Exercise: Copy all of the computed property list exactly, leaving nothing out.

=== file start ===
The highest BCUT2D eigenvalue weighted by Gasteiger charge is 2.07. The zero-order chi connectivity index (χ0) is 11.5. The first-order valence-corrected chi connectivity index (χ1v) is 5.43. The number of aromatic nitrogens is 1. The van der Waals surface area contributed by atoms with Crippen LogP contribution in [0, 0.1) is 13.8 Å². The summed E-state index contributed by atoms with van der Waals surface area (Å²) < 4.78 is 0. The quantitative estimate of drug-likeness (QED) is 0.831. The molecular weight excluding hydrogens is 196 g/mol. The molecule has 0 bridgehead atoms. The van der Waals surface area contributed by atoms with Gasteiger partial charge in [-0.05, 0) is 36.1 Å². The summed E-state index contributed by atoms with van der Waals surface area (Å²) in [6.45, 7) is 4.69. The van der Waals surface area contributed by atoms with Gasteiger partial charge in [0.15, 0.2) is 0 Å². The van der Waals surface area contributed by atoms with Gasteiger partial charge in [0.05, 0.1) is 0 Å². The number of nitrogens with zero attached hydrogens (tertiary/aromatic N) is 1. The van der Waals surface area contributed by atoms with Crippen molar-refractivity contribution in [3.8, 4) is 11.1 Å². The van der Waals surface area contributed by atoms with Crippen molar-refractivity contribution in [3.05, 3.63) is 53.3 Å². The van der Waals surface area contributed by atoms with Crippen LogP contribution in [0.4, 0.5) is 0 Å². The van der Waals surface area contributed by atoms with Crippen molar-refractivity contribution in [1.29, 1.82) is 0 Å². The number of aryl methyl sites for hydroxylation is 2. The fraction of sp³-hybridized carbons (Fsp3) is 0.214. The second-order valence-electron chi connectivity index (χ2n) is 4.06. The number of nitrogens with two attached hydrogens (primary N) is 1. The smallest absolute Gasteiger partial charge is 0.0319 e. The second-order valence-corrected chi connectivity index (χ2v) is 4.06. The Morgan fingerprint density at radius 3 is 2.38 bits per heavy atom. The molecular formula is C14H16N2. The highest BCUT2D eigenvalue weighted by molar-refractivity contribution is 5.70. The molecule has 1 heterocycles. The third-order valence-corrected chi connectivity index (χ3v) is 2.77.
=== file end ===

The highest BCUT2D eigenvalue weighted by Gasteiger charge is 2.07. The zero-order chi connectivity index (χ0) is 11.5. The first-order valence-corrected chi connectivity index (χ1v) is 5.43. The number of aromatic nitrogens is 1. The van der Waals surface area contributed by atoms with Crippen LogP contribution in [0, 0.1) is 13.8 Å². The summed E-state index contributed by atoms with van der Waals surface area (Å²) < 4.78 is 0. The quantitative estimate of drug-likeness (QED) is 0.831. The molecular weight excluding hydrogens is 196 g/mol. The molecule has 0 bridgehead atoms. The van der Waals surface area contributed by atoms with Gasteiger partial charge in [-0.05, 0) is 36.1 Å². The summed E-state index contributed by atoms with van der Waals surface area (Å²) in [6.45, 7) is 4.69. The van der Waals surface area contributed by atoms with Gasteiger partial charge in [0.15, 0.2) is 0 Å². The van der Waals surface area contributed by atoms with Gasteiger partial charge in [0.05, 0.1) is 0 Å². The number of nitrogens with zero attached hydrogens (tertiary/aromatic N) is 1. The van der Waals surface area contributed by atoms with Crippen molar-refractivity contribution in [3.8, 4) is 11.1 Å². The van der Waals surface area contributed by atoms with Crippen molar-refractivity contribution in [3.05, 3.63) is 53.3 Å². The van der Waals surface area contributed by atoms with Crippen LogP contribution in [0.4, 0.5) is 0 Å². The van der Waals surface area contributed by atoms with Crippen molar-refractivity contribution in [1.29, 1.82) is 0 Å². The number of aryl methyl sites for hydroxylation is 2. The fraction of sp³-hybridized carbons (Fsp3) is 0.214. The second-order valence-electron chi connectivity index (χ2n) is 4.06. The number of nitrogens with two attached hydrogens (primary N) is 1. The smallest absolute Gasteiger partial charge is 0.0319 e. The second-order valence-corrected chi connectivity index (χ2v) is 4.06. The Morgan fingerprint density at radius 3 is 2.38 bits per heavy atom. The molecular formula is C14H16N2. The highest BCUT2D eigenvalue weighted by molar-refractivity contribution is 5.70. The molecule has 1 heterocycles. The third-order valence-corrected chi connectivity index (χ3v) is 2.77.